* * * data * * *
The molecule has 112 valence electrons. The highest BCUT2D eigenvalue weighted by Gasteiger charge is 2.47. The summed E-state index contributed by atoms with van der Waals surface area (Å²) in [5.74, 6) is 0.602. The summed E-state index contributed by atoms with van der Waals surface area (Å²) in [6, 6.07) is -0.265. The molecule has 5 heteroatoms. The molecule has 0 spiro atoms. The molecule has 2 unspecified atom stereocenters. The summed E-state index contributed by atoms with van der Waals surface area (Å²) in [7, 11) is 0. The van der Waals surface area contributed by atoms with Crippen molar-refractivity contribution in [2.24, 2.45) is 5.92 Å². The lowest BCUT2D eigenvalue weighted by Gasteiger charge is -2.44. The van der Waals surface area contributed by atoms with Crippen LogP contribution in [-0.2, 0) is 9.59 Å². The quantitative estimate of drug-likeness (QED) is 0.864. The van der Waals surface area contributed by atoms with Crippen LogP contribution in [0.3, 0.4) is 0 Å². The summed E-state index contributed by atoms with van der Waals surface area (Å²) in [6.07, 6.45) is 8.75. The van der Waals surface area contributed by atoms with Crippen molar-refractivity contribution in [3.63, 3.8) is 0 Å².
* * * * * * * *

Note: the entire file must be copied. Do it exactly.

The molecule has 112 valence electrons. The highest BCUT2D eigenvalue weighted by Gasteiger charge is 2.47. The summed E-state index contributed by atoms with van der Waals surface area (Å²) in [5.74, 6) is 0.602. The summed E-state index contributed by atoms with van der Waals surface area (Å²) in [6, 6.07) is -0.265. The molecule has 5 heteroatoms. The molecule has 0 spiro atoms. The molecule has 2 unspecified atom stereocenters. The summed E-state index contributed by atoms with van der Waals surface area (Å²) in [7, 11) is 0. The van der Waals surface area contributed by atoms with Crippen molar-refractivity contribution in [2.24, 2.45) is 5.92 Å². The lowest BCUT2D eigenvalue weighted by Gasteiger charge is -2.44. The van der Waals surface area contributed by atoms with Crippen LogP contribution in [-0.2, 0) is 9.59 Å². The quantitative estimate of drug-likeness (QED) is 0.864. The van der Waals surface area contributed by atoms with Crippen LogP contribution in [0.3, 0.4) is 0 Å². The summed E-state index contributed by atoms with van der Waals surface area (Å²) in [6.07, 6.45) is 8.75. The van der Waals surface area contributed by atoms with Crippen molar-refractivity contribution in [3.63, 3.8) is 0 Å².